Media playback is not supported on this device UK firm Pegasus denies mobile spying allegations
The UK-based mobile security company Pegasus was found to have infected tens of thousands of handsets belonging to Palestinian aid workers, anti-jailbreak campaigners claim.
Reports from Citizen Lab, an arm of the Munk School of Global Affairs at the University of Toronto, and the Electronic Frontier Foundation say engineers were able to reverse-engineer the software.
It is suspected of being used to capture call records and text messages.
They also say the malware has been found in US government machines, and in the hands of Russia’s spy agency, the FSB.
The allegations follow those of a secret US Department of Homeland Security directive outlining threats posed by mobile security companies.
The leaked document told companies to “reduce cyber risks by accelerating the push for standardisation” and, in the “possible event of failure”, removing “liabilities by discontinuing working (operational) support for non-firmware implementations”.
In a report, Citizen Lab said the Pegasus software was found on many models of Samsung and Apple handsets.
It said it uses scanning technology to detect phones connected to websites where online-spying software is used and that phones with a weak encryption key or without any keys are stripped of the capability to transmit encrypted messages.
The researcher added the malware could not be defeated by changing the password, changing the phone’s passcode or even “cease use of the device”.
Sergei Skorobogatov, the head of the cell phone working group at the Federal Security Service (FSB), or the Russian Ministry of Internal Affairs, told the Russian news agency Interfax in April that his agency used “Pegasus’ CSR-805 software” to capture Telegram conversations and information stored on GSM phones.
What the company says
Pegasus has released a statement in response to the accusations.
“Our team of internal engineers investigate security and privacy violations as a service to our clients and customers,” the statement said.
“If in the course of that service we find ourselves to be inadvertently complicit in unlawful activities, we take immediate action in order to correct the situation. We report those instances to legal authorities.”
Skorobogatov has denied using the security software and told Interfax it may have been an “incident” between a “contractor and a Russian service provider”.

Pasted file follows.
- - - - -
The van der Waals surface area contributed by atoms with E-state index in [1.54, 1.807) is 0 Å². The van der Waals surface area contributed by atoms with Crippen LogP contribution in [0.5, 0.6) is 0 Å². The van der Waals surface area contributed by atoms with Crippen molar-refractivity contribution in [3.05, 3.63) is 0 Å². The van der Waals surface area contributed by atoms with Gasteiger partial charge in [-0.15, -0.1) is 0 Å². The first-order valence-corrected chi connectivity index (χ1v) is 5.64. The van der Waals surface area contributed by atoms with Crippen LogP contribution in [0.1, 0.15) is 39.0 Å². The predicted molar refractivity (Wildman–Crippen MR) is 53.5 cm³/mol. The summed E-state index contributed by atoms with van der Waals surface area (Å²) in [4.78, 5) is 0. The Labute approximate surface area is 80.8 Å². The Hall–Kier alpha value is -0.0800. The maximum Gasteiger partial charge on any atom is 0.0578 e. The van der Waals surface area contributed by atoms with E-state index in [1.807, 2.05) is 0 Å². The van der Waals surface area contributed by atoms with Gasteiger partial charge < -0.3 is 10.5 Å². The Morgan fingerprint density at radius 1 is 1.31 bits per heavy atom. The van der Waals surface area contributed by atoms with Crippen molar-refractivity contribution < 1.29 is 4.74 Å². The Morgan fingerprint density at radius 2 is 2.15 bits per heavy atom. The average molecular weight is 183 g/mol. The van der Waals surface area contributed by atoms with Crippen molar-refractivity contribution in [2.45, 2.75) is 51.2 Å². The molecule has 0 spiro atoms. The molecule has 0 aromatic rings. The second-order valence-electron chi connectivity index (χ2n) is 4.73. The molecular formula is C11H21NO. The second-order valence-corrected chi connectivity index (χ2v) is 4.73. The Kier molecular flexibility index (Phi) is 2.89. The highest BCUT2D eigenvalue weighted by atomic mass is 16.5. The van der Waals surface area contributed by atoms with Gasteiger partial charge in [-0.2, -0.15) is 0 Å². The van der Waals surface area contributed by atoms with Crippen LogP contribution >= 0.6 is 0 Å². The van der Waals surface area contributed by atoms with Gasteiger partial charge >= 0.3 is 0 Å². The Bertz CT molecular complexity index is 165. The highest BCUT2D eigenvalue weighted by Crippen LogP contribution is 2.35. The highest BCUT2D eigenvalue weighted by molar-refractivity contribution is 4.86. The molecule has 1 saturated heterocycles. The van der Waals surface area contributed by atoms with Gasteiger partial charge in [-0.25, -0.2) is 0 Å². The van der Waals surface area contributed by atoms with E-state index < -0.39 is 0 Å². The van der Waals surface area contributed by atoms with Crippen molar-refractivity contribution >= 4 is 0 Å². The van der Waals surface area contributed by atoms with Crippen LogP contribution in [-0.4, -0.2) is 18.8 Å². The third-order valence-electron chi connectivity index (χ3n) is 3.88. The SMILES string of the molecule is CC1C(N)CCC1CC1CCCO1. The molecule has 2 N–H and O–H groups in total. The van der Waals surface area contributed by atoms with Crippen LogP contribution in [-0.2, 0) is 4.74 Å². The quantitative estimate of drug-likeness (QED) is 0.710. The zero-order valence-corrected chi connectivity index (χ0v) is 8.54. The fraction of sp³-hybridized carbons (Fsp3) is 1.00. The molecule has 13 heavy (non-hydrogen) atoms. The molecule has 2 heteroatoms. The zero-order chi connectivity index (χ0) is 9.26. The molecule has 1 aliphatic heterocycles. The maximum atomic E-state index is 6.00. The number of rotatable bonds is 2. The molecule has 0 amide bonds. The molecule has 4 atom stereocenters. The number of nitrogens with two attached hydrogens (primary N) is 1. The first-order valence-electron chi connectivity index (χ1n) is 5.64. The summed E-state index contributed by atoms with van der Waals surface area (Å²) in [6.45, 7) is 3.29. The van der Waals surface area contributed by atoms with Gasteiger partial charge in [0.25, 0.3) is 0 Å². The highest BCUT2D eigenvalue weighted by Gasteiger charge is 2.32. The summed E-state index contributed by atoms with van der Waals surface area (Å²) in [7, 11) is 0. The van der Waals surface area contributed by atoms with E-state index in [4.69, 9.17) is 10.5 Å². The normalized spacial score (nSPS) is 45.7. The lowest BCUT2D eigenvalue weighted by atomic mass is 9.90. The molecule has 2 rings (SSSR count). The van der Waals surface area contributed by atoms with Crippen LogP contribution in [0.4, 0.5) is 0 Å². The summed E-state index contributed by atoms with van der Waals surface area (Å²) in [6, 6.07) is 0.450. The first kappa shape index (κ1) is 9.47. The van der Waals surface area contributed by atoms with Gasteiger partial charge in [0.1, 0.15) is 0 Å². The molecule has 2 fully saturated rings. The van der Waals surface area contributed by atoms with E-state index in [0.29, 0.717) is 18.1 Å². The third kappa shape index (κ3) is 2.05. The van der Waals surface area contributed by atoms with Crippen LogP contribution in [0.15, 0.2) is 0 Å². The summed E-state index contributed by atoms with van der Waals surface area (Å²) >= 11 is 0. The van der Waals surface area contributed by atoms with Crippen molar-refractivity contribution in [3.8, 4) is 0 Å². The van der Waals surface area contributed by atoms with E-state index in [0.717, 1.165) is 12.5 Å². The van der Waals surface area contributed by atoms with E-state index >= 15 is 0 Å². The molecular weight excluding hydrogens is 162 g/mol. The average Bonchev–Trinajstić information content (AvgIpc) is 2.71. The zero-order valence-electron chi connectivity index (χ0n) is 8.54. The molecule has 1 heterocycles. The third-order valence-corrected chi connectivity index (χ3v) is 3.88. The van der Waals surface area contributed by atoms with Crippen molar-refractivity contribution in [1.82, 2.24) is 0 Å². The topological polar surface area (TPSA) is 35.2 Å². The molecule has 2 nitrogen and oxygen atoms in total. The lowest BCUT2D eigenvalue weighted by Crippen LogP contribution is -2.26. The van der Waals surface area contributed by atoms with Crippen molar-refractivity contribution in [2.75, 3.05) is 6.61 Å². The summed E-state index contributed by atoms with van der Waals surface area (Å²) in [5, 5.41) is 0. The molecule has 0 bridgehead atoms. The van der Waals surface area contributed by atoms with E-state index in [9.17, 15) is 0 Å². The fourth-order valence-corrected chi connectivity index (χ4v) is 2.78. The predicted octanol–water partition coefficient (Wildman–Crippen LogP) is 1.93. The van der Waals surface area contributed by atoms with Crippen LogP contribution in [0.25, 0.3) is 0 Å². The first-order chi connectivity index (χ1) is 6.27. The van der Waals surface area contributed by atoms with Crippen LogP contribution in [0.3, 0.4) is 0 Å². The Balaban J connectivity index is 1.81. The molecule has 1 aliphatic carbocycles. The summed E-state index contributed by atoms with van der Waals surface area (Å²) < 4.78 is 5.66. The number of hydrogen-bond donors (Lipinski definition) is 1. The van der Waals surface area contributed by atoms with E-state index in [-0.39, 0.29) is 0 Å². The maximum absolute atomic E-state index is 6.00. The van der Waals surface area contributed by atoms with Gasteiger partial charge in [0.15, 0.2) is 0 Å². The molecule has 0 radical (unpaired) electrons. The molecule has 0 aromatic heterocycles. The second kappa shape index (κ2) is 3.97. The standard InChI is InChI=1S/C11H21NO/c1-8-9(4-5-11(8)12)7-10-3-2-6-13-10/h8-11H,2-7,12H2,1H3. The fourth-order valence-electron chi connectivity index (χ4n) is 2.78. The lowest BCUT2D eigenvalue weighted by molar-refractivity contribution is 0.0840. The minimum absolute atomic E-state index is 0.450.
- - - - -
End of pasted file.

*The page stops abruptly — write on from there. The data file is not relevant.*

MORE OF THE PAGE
A separate statement from the head of the office of state security in the Khyber Pakhtunkhwa province of Pakistan, Mushtaq Ahmed Ghani, that the software had been used by the department was “accurate” and confirmed it was used on the agency’s mobile phones.
This included the use of GSM devices because of the lack of internal radio, the bureau said.
The statement added that they had “recently stopped” using the software, saying that they “accepted the use of virtual private networks as an alternative”.
China to outlaw Pegasus
The South China Morning Post is reporting that China’s supreme People’s Congress is discussing banning Pegasus from its data networks over concerns the company’s hidden software poses a security risk.
The paper also adds that the country’s telecommunications watchdog – the Cyberspace Administration of China – has demanded the company submit information about its software.
China often decides to ban one or more of its companies, sometimes several in a day, as a form of self-protection against foreign threats.
Cyber security in Australia was a serious issue before the election in September 2016.
Australia’s Herald Sun reported at the time that almost 200 business, academic and security experts warned the Turnbull government’s plan to introduce a “snoopers’ charter” would give intelligence and law enforcement agencies too much power to spy on people’s mobile phones.
The government changed its legislation after it was slammed as “vague” by its own opposition.
Australia’s anti-jailbreak group has promised to release research into Pegasus soon.